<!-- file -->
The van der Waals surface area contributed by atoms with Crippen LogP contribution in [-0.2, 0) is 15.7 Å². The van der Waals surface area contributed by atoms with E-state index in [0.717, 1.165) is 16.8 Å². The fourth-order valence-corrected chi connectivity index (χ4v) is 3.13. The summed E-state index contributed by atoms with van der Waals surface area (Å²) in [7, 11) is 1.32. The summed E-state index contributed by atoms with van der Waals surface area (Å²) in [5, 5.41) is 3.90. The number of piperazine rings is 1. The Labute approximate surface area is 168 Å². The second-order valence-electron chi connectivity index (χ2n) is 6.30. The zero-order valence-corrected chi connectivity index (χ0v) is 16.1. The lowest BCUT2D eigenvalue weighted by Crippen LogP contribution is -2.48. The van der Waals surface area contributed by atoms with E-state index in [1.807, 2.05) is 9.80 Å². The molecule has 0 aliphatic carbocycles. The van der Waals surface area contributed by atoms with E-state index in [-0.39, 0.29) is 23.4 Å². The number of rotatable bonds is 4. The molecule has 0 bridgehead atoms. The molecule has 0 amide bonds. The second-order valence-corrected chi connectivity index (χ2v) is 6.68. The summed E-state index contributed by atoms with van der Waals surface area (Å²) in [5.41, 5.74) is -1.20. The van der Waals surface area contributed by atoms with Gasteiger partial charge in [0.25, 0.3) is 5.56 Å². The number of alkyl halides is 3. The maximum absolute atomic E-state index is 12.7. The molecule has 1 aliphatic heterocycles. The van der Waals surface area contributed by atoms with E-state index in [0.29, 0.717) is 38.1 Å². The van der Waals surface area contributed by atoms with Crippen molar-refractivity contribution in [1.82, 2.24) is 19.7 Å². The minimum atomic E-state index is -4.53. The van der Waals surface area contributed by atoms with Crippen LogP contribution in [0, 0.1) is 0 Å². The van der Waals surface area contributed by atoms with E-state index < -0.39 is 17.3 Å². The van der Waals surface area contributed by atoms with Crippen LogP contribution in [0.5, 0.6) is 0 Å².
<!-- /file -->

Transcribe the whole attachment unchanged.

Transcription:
The van der Waals surface area contributed by atoms with Crippen LogP contribution in [-0.2, 0) is 15.7 Å². The van der Waals surface area contributed by atoms with E-state index in [0.717, 1.165) is 16.8 Å². The fourth-order valence-corrected chi connectivity index (χ4v) is 3.13. The summed E-state index contributed by atoms with van der Waals surface area (Å²) in [7, 11) is 1.32. The summed E-state index contributed by atoms with van der Waals surface area (Å²) in [5, 5.41) is 3.90. The number of piperazine rings is 1. The Labute approximate surface area is 168 Å². The second-order valence-electron chi connectivity index (χ2n) is 6.30. The zero-order valence-corrected chi connectivity index (χ0v) is 16.1. The lowest BCUT2D eigenvalue weighted by Crippen LogP contribution is -2.48. The van der Waals surface area contributed by atoms with E-state index in [1.807, 2.05) is 9.80 Å². The molecule has 0 aliphatic carbocycles. The van der Waals surface area contributed by atoms with E-state index in [-0.39, 0.29) is 23.4 Å². The number of rotatable bonds is 4. The molecule has 0 bridgehead atoms. The molecule has 0 amide bonds. The second-order valence-corrected chi connectivity index (χ2v) is 6.68. The summed E-state index contributed by atoms with van der Waals surface area (Å²) in [5.41, 5.74) is -1.20. The van der Waals surface area contributed by atoms with Gasteiger partial charge in [0.25, 0.3) is 5.56 Å². The number of alkyl halides is 3. The maximum absolute atomic E-state index is 12.7. The molecule has 1 aliphatic heterocycles. The van der Waals surface area contributed by atoms with E-state index in [0.29, 0.717) is 38.1 Å². The van der Waals surface area contributed by atoms with Crippen molar-refractivity contribution in [1.82, 2.24) is 19.7 Å². The minimum atomic E-state index is -4.53. The van der Waals surface area contributed by atoms with Crippen LogP contribution in [0, 0.1) is 0 Å². The van der Waals surface area contributed by atoms with E-state index < -0.39 is 17.3 Å². The van der Waals surface area contributed by atoms with Crippen LogP contribution in [0.5, 0.6) is 0 Å².